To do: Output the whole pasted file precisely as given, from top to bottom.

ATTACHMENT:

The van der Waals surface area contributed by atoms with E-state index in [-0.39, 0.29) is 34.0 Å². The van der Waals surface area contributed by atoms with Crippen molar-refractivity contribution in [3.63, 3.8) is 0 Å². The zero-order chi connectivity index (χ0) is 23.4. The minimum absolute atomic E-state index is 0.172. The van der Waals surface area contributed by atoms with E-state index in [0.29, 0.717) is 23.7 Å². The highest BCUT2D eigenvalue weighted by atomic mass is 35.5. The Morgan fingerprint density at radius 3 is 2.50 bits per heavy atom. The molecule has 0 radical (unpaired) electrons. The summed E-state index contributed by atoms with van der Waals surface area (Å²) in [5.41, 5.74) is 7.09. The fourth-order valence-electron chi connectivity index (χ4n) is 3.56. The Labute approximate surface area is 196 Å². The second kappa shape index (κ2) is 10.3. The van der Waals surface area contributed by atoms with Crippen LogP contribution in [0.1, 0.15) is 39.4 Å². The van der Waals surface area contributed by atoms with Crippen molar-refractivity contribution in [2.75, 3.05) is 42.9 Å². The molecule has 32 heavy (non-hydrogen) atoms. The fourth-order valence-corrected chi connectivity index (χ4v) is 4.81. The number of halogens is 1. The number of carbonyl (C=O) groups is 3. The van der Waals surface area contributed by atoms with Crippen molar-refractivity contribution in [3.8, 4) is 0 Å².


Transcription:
The van der Waals surface area contributed by atoms with E-state index in [-0.39, 0.29) is 34.0 Å². The van der Waals surface area contributed by atoms with Crippen molar-refractivity contribution in [3.63, 3.8) is 0 Å². The zero-order chi connectivity index (χ0) is 23.4. The minimum absolute atomic E-state index is 0.172. The van der Waals surface area contributed by atoms with E-state index in [0.29, 0.717) is 23.7 Å². The highest BCUT2D eigenvalue weighted by atomic mass is 35.5. The Morgan fingerprint density at radius 3 is 2.50 bits per heavy atom. The molecule has 0 radical (unpaired) electrons. The summed E-state index contributed by atoms with van der Waals surface area (Å²) in [5.41, 5.74) is 7.09. The fourth-order valence-electron chi connectivity index (χ4n) is 3.56. The Labute approximate surface area is 196 Å². The second kappa shape index (κ2) is 10.3. The van der Waals surface area contributed by atoms with Crippen LogP contribution in [0.1, 0.15) is 39.4 Å². The van der Waals surface area contributed by atoms with Crippen molar-refractivity contribution in [2.75, 3.05) is 42.9 Å². The molecule has 32 heavy (non-hydrogen) atoms. The fourth-order valence-corrected chi connectivity index (χ4v) is 4.81. The number of halogens is 1. The number of carbonyl (C=O) groups is 3. The van der Waals surface area contributed by atoms with Crippen molar-refractivity contribution in [3.8, 4) is 0 Å².